Tradition meets high technology | DC Velocity

The demand for high-tech material handling equipment is increasing as more companies want to automate their Distribution Centers (DCs), but there is still plenty of room for proven systems, especially conveyors and sorters. As DCs automate to cope with the growing volume of e-commerce, industry experts say flexibility and the integration of different technologies are often at the heart of a company’s automation strategy.

Omer Rashid, Vice President, Solutions Design, for Contract Logistics Specialist DHL supply chain, says the demand for custom solutions is driving many of today’s automation projects, and he points to a growing “tool belt” of options that includes both traditional “bolted to the floor” devices like conveyor belts, and more flexible robotic technology like autonomous mobile robots (AMR). In high volume stores, where the return on investment in traditional systems tends to be high, companies are increasingly looking for ways to integrate both types of technologies.

“In some cases, [robotics are] Replacing conveyor belts because of their flexibility, but at the same time we haven’t seen that the demand for conveyor belts has decreased, ”explains Rashid, adding that equipment manufacturers are pushing technology together, especially for order picking. “In general, there is an automation tool belt that has expanded and gotten a lot bigger. Ultimately, flexibility in the solution you are using may seem like a buzzword, but it is necessary. “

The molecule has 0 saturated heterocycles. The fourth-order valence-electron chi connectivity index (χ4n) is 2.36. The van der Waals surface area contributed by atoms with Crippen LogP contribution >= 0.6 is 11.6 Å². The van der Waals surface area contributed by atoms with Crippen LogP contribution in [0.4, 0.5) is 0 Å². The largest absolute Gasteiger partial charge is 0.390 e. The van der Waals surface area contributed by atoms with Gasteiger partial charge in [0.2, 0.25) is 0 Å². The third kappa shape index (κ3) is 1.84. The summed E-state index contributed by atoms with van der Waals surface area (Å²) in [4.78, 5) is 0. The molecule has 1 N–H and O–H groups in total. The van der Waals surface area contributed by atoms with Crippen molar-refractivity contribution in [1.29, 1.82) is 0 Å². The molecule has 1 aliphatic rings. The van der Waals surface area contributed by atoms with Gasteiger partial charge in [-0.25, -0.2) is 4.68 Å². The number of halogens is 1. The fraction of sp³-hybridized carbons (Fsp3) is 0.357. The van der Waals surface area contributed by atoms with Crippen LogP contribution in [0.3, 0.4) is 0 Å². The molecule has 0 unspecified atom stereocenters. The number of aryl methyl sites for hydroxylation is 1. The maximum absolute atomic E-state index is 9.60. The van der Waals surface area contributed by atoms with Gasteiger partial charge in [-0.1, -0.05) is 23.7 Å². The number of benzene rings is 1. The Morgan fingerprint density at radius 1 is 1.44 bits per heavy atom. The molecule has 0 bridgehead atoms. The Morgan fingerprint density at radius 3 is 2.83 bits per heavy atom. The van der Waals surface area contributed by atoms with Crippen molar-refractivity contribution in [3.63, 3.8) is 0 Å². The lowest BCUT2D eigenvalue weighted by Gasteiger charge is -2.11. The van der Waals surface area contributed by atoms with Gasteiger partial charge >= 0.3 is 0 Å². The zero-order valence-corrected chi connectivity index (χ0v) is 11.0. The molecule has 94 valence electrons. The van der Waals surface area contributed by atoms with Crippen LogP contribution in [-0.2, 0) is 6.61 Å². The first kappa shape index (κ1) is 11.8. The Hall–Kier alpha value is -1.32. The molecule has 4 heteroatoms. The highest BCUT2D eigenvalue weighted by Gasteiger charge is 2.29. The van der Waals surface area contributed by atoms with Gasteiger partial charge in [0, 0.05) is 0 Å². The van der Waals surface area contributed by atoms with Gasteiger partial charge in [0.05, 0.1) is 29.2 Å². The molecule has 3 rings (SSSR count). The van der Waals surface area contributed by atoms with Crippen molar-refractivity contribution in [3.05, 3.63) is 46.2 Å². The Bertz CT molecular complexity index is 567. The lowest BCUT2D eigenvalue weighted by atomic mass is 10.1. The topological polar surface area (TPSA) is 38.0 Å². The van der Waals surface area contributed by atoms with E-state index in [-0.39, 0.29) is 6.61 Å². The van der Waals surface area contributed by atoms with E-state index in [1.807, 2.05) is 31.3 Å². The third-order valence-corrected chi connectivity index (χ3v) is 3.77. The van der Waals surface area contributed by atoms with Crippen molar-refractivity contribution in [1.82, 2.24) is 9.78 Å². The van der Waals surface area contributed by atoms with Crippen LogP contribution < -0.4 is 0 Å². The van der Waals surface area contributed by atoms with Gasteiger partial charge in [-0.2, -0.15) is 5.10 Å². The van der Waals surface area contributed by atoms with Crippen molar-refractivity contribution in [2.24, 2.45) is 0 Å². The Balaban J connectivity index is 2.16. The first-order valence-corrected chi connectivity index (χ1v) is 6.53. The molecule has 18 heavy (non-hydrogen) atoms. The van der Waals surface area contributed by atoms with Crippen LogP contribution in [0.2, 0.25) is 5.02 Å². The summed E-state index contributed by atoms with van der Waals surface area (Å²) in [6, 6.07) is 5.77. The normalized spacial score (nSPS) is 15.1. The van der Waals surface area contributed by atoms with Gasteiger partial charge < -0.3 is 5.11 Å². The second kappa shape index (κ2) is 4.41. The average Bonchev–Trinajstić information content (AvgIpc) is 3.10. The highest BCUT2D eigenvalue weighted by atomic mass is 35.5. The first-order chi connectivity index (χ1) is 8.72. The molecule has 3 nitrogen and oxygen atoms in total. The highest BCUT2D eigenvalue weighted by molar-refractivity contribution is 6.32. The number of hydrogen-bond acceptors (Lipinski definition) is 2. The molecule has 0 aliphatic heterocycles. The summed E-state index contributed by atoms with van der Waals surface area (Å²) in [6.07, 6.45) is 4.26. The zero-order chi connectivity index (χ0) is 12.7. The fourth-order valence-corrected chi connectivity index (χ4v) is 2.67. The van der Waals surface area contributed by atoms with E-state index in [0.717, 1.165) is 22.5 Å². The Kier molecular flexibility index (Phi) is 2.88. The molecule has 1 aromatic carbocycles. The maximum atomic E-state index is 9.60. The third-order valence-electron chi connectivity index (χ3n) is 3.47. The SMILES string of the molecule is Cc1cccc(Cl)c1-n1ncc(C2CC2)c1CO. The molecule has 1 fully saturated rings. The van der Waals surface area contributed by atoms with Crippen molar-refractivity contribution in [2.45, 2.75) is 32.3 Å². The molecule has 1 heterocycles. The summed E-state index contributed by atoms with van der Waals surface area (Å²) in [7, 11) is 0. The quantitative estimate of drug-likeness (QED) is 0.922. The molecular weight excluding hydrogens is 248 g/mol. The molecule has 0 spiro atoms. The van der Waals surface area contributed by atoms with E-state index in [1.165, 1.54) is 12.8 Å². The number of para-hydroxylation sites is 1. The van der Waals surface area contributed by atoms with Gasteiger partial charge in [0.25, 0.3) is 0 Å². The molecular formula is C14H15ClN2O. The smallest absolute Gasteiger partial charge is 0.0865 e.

It’s what happens in the market, he says.

Here you can see how the demand for conveyors and sorters will evolve in 2021 and how the systems will evolve to meet the changing needs.


In the first months of 2021, the demand for conveyor technology increased according to the Association of conveyor system manufacturers (CEMA), which tracks orders and deliveries of bulk and general cargo conveying systems on a monthly basis. Booked conveyor orders rose 24% in January and shipments rose 38% year over year, followed by a 35 percent increase in orders and a 39 percent increase in shipments in February, the group said. Booked orders for March were down year-over-year, but were up 28% consecutively, and monthly shipments were up 63% year-over-year.

The statistics reflect the growing demand for traditional and integrated material flow projects. Chris Slover, vice president of sales for systems integrators Fortna, says more and more conveyor systems are being developed to integrate with robotic picking technologies – where a conveyor system can deliver products to a robotic picking arm, for example – and even with competing technologies like AMRs. For example, depending on the operation, customers may use conveyor belts in one part of one DC, AMRs in another.

“We are seeing an increase where you can integrate systems and use robotics – for example AMRs -” says Slover, adding that many companies are looking for ways to be free of stuck technology where possible, but still use more traditional systems there, where they work best – especially in high throughput applications.